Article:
By Frank Mitchell
(c) Connecticut Explored Inc. Winter 2013-2014
A special exhibition at The New Haven Museum, Beyond the New Township: Wooster Square, on view through February 28, 2014, chronicled the neighborhood’s long history. Through decades of transition a strong sense of community and a fierce attachment to the neighborhood’s park has prevailed.
Yoshino cherry trees, unlike some earlier immigrants, came to Wooster Square Park as celebrities. In the spring of 1974 neighbors, elected officials, and the press welcomed them with a festival. Residents, Historic District commissioners, and the Parks Department had worked to bring trees to the park to celebrate the area’s historic status and its residents’ commitment to an aesthetic standard they had realized and maintained across generations.
As lead exhibition curator Betsy Fox found in her research, in the early 19th century Wooster Square’s founding residents built dignified homes in the Federal style in the section they called the New Township. They envisioned the local park as a common greenspace that united residents. Their successors hired Henry Austin and other prominent architects in the mid-19th century to design elegant homes reflecting their achievements as leaders in the industries that produced carriage parts, rubber products, shirts, corsets, and even carpets. They also recognized the park as an asset requiring protection and planned for subscriptions to pay for maintenance and the creation of the signature iron fence (1860). The fence represented a pledge to secure the park for future generations.
The nearby Candee Rubber Co., C. Cowles & Co., Strouse, Adler, and Sargent & Company factories needed laborers, and northern, eastern, and southern Europeans came to fill that need. The most industrious succeeded, sacrificed, and eventually bought homes along the side streets near the factories. Factory owners soon migrated to other neighborhoods, leaving their grand homes and the park for another generation.
As new workers moved to the area, Wooster Square became a neighborhood of immigrants. Workers from France, Sweden, Lithuania, and, by the early 20th century, Italy claimed the area. Home ownership was the reward for the demanding work at the factory and signaled success. Residents personalized and embellished the houses, small yards, and gardens by cultivating non-native plants, flowers, and even olive, citrus, and fig trees.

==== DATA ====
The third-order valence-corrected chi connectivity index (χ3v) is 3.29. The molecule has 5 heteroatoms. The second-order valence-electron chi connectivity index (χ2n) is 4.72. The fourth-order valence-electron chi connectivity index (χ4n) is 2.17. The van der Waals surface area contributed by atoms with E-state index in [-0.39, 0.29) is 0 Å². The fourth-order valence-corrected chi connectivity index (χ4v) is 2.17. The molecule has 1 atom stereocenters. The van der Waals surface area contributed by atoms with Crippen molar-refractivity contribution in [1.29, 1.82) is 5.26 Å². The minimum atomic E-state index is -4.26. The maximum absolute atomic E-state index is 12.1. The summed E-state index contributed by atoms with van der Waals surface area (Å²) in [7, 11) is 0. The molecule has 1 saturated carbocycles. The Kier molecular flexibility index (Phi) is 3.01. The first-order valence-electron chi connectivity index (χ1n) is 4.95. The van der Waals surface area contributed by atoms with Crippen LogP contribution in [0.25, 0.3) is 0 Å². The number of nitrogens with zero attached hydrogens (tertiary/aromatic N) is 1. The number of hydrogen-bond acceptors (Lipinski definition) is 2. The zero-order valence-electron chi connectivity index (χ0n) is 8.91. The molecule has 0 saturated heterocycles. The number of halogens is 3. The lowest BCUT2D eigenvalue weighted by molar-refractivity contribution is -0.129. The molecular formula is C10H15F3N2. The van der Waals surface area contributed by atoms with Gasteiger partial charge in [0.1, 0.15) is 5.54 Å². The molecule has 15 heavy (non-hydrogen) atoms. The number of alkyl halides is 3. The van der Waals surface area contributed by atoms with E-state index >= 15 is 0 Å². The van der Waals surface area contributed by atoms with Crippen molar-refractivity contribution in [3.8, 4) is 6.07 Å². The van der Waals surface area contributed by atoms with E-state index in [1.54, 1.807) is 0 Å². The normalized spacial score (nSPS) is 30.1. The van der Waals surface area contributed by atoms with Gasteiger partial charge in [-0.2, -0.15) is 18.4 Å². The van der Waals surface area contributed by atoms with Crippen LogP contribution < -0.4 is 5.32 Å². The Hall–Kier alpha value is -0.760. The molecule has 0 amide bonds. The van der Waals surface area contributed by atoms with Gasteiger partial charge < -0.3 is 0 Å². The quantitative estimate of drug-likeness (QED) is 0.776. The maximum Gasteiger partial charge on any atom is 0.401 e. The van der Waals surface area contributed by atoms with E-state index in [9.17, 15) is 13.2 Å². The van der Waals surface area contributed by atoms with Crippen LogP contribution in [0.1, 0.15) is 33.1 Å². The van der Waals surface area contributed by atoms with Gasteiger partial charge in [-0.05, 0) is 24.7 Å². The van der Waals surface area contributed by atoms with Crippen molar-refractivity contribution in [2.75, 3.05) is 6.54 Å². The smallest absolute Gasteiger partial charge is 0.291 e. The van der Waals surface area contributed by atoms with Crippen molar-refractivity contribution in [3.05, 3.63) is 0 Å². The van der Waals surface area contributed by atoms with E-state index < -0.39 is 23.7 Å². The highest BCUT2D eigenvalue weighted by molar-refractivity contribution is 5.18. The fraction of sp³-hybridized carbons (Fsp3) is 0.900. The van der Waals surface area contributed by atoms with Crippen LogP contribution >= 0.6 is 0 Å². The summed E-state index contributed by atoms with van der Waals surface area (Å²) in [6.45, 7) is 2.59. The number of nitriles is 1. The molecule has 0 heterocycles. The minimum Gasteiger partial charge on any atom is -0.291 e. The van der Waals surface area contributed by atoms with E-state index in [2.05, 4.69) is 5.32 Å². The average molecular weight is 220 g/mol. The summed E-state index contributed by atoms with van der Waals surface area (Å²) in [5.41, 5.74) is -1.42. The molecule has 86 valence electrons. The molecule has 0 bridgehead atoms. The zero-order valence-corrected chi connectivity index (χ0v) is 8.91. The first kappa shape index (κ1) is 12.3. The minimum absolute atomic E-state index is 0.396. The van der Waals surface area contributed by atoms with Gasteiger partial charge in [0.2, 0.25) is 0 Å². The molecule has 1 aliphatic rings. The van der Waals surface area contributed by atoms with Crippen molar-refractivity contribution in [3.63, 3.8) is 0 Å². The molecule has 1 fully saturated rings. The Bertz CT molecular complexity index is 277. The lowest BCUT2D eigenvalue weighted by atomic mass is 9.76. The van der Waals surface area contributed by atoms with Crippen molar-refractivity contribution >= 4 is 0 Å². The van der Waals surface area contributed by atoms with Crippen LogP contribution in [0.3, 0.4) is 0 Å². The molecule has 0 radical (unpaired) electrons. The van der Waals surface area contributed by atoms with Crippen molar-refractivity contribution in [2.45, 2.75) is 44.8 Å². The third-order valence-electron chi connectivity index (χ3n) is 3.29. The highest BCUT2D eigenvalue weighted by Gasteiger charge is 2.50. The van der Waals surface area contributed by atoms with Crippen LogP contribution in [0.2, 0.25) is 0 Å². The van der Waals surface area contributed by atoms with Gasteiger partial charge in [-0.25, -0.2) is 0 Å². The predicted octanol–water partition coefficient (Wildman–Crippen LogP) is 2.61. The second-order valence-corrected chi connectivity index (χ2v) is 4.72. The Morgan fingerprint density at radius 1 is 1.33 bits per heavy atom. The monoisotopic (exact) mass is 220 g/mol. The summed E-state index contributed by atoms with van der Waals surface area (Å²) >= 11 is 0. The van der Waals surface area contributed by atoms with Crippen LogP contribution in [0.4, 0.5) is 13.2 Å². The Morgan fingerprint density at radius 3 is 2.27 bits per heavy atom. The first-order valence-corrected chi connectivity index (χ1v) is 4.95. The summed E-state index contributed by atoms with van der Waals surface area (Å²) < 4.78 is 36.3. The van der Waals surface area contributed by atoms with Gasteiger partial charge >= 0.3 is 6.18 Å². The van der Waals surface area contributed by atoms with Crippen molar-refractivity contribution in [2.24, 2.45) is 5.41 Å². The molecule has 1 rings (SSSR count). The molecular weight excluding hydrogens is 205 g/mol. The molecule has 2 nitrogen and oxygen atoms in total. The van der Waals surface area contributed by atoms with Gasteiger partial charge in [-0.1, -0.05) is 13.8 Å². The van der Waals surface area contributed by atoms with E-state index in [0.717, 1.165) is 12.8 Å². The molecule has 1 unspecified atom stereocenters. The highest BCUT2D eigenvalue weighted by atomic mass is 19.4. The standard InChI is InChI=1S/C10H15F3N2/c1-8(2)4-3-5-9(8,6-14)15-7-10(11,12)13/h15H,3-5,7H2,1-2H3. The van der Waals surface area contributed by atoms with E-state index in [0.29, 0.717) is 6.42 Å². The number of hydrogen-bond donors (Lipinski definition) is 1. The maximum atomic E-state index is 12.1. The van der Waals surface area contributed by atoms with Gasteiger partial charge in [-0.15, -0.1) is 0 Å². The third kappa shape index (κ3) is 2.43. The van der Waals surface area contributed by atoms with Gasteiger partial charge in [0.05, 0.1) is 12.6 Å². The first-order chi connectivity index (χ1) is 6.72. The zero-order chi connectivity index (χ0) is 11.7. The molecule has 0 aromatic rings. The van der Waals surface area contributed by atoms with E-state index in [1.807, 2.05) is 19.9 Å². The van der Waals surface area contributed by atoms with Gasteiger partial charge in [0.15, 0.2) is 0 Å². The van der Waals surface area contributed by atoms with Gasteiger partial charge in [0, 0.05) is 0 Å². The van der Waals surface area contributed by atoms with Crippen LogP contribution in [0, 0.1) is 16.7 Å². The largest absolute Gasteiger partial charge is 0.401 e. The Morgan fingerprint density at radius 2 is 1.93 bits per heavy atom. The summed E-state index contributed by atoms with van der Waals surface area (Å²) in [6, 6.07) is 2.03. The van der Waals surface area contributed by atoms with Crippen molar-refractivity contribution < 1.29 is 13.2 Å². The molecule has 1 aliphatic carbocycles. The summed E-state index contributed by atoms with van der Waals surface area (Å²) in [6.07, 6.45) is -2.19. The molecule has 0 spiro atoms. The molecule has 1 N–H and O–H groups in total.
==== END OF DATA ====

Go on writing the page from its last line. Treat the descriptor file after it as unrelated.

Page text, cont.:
The financial depression of the 1930s hit the neighborhood hard. Work in the nearby factories slowed dramatically, and residents in the vicinity felt the impact immediately. Wooster Square was one of the New Haven neighborhoods most heavily affected by 1929’s economic collapse. Job loss led to housing loss for some; for the more fortunate residents who managed to keep their homes, maintaining their property became onerous. The park, too, fell on hard times.
World War II, an economic resurgence, and a new wave of migration to New Haven convinced post-war mayor Richard C. Lee that neighborhood renewal was overdue—and that it would begin with Wooster Square. Years of planning and politicking brought incredible change to the area: Highway I-95 redefined Wooster Street; industrial sites moved to one section while retail moved to another; some streets disappeared; old houses were restored and new houses joined them; a school and senior center moved onto the square; and some longtime residents moved away.
The original plan for renewal threatened the park, but community response saved it and forced a reevaluation of the city’s preservation goals. For me, the Yoshino cherry trees—with an annual cherry blossom festival, environmentalist research projects, artist and photographer renderings, Web sites and pilgrimages, and volunteer gardeners who tend the new beds and plantings around the park—are the promise to the old neighborhood made in the language of the current one.
Frank Mitchell was a consulting curator to the New Haven Museum’s Beyond the New Township: Wooster Square.
New Haven Museum, 114 Whitney Avenue, New Haven